Is the cruise market the next bubble?
Checking against the risk criteria I mentioned earlier, I don’t think so. Cruising is a consumer product which is heavily influenced by regional diversity due to language and cultural differences. To some degree you can escape one market and go to the next. Furthermore, on the demand side there are millions of customers who make their individual choices. Price is important, but the industry is maturing and cruisers are learning to differentiate quality. The potential to gain market share from land-based tourism is huge. Global cruise penetration is only 1.8 percent. Unlike other maritime markets the supply side is limited. Shipyard capacities are booked for the next five years at least.
Besides trying to reduce risk and make a profit, what is important for the bank to provide maritime finance?
We have secondary agendas, too. We already talked about our cooperation with GeMaX and about promoting sales and employment of European suppliers of maritime technology and German yards. Another part of KfW IPEX-Bank's mission is to favor ecologically sustainable projects.
Together with DNVGL, in 2011 we developed an EEDI-based tool to analyze the CO2 emissions of every vessel we finance. We regularly benchmark our entire portfolio. An energy efficiency analysis is an integral element of our project due diligence. Over the last four years we have been able to significantly reduce the CO2 emissions per dollar lent. We put special effort into projects promoting employment and the environment.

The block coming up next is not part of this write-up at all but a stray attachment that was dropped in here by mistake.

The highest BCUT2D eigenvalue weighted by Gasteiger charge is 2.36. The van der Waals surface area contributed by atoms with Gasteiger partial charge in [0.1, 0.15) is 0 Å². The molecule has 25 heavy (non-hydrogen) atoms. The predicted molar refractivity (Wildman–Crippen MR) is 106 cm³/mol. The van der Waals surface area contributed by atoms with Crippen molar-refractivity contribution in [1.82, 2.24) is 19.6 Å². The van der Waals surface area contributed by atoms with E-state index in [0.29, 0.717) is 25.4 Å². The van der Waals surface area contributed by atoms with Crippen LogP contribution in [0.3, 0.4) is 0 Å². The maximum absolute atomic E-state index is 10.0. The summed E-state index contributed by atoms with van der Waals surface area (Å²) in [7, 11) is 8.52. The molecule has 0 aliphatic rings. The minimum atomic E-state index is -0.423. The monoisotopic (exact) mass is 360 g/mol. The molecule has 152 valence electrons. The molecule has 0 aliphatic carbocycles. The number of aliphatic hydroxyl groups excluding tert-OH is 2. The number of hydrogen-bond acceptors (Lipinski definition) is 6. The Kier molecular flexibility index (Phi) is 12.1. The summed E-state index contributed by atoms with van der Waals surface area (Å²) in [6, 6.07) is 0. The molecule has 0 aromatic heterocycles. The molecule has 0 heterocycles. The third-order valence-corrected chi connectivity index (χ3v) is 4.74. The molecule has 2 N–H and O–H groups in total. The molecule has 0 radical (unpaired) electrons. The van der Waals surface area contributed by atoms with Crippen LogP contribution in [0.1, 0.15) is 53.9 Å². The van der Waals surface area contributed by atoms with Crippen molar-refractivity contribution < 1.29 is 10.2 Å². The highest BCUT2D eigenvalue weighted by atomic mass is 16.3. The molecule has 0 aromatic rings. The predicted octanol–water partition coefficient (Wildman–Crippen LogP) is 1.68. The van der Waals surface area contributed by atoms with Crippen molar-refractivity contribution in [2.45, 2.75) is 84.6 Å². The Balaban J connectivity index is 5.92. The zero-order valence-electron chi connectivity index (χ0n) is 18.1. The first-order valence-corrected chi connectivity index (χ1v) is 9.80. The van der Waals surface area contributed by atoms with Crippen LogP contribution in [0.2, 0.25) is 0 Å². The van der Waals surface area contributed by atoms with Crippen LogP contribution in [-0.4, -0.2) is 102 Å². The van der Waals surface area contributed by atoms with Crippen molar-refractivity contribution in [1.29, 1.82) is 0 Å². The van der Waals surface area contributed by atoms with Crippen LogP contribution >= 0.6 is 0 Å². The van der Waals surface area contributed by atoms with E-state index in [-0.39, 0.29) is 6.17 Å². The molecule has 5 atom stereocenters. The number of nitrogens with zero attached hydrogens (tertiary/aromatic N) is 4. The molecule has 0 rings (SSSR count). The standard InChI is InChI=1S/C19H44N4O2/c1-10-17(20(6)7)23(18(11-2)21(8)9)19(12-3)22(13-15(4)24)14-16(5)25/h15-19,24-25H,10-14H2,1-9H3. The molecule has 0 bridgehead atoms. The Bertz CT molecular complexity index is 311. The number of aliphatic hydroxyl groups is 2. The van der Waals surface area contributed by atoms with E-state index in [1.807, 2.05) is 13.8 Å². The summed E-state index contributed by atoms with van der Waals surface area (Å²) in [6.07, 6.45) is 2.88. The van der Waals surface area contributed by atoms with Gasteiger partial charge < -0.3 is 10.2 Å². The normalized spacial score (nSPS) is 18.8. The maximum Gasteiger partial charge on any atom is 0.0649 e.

Carsten, thank you for these insights. What will you personally miss leaving maritime industries after 18 years?
My new assignment as Global Head of our Aviation and Rail sector department is an exciting opportunity for me. However, I will miss the personal relationships I have built in the maritime industry over the last 18 years. The people in this industry are true global citizens dedicated to bringing the world closer together. Their global and interconnected thinking has made it so much fun to work together. This is something I will miss for sure.
Holger, your are taking over as new Global Head of Maritime Industries of the bank and we assume you already know what the ship finance department of KfW IPEX-Bank looks like and how many members it has?
Our maritime team at our headquarters and our representative offices in the regional financial centers around the world is about 50 strong. In addition, there are industry experts in our risk department with many years’ experience who analyze and assess the risk of our maritime portfolio and transactions. The bank is committed to this industry due to its importance for economies within Europe and abroad.
What are your expectations for your new role?
I have closely followed the main developments in the maritime industry in recent years. Still far from being an expert, I think I share with my colleagues like Carsten Wiebers the ability and the ambition to understand an industry from an entrepreneur's perspective. In the end, banks as well as investors and equipment suppliers face similar challenges and have to look for appropriate solutions
for the mutual benefit of all. As I mentioned, we can build on a vast amount of knowledge and expertise that our team in the Maritime Industries department has developed over decades.
What can you bring to table?
I have been with KfW for over 25 years now in various functions and have been responsible for various industries. In my current position as Global Head of Basic Industries (which includes steel, mining, petrochemicals and onshore oil and gas) I definitely gained experience in cyclical industry sectors. Understanding global trade flows and the project finance approach to analyzing credit risks will also help me familiarize myself with the new environment. I am really looking forward to working with the team, our valued clients and our colleagues from the banking community and the ECAs involved in maritime industries.